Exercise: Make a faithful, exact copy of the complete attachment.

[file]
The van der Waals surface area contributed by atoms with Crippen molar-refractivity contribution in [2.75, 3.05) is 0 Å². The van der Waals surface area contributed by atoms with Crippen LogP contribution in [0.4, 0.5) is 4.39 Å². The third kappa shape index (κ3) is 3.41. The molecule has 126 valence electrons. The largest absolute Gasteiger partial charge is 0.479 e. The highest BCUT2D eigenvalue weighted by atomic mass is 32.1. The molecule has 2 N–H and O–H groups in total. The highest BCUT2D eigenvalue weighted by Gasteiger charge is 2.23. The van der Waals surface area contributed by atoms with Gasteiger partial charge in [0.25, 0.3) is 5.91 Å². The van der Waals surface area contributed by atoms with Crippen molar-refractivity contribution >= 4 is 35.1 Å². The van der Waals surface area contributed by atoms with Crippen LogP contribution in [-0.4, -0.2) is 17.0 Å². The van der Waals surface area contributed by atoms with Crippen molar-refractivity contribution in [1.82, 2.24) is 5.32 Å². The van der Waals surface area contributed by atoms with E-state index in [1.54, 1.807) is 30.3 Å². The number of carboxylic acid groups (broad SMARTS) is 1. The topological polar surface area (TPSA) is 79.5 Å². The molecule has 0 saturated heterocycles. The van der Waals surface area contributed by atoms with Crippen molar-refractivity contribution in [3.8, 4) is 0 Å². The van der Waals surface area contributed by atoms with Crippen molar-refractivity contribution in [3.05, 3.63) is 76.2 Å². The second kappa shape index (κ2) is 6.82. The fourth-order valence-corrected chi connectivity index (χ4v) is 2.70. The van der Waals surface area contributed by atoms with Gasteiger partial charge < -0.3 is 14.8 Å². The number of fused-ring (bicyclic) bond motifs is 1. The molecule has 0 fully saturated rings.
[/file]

The van der Waals surface area contributed by atoms with Crippen molar-refractivity contribution in [2.75, 3.05) is 0 Å². The van der Waals surface area contributed by atoms with Crippen LogP contribution in [0.4, 0.5) is 4.39 Å². The third kappa shape index (κ3) is 3.41. The molecule has 126 valence electrons. The largest absolute Gasteiger partial charge is 0.479 e. The highest BCUT2D eigenvalue weighted by atomic mass is 32.1. The molecule has 2 N–H and O–H groups in total. The highest BCUT2D eigenvalue weighted by Gasteiger charge is 2.23. The van der Waals surface area contributed by atoms with Gasteiger partial charge in [0.25, 0.3) is 5.91 Å². The van der Waals surface area contributed by atoms with Crippen molar-refractivity contribution >= 4 is 35.1 Å². The van der Waals surface area contributed by atoms with Crippen LogP contribution in [-0.4, -0.2) is 17.0 Å². The van der Waals surface area contributed by atoms with Crippen molar-refractivity contribution in [1.82, 2.24) is 5.32 Å². The van der Waals surface area contributed by atoms with E-state index in [1.54, 1.807) is 30.3 Å². The number of carboxylic acid groups (broad SMARTS) is 1. The topological polar surface area (TPSA) is 79.5 Å². The molecule has 0 saturated heterocycles. The van der Waals surface area contributed by atoms with Crippen molar-refractivity contribution in [3.8, 4) is 0 Å². The van der Waals surface area contributed by atoms with Crippen molar-refractivity contribution in [3.05, 3.63) is 76.2 Å². The second kappa shape index (κ2) is 6.82. The fourth-order valence-corrected chi connectivity index (χ4v) is 2.70. The van der Waals surface area contributed by atoms with Gasteiger partial charge < -0.3 is 14.8 Å². The number of fused-ring (bicyclic) bond motifs is 1. The molecule has 0 fully saturated rings.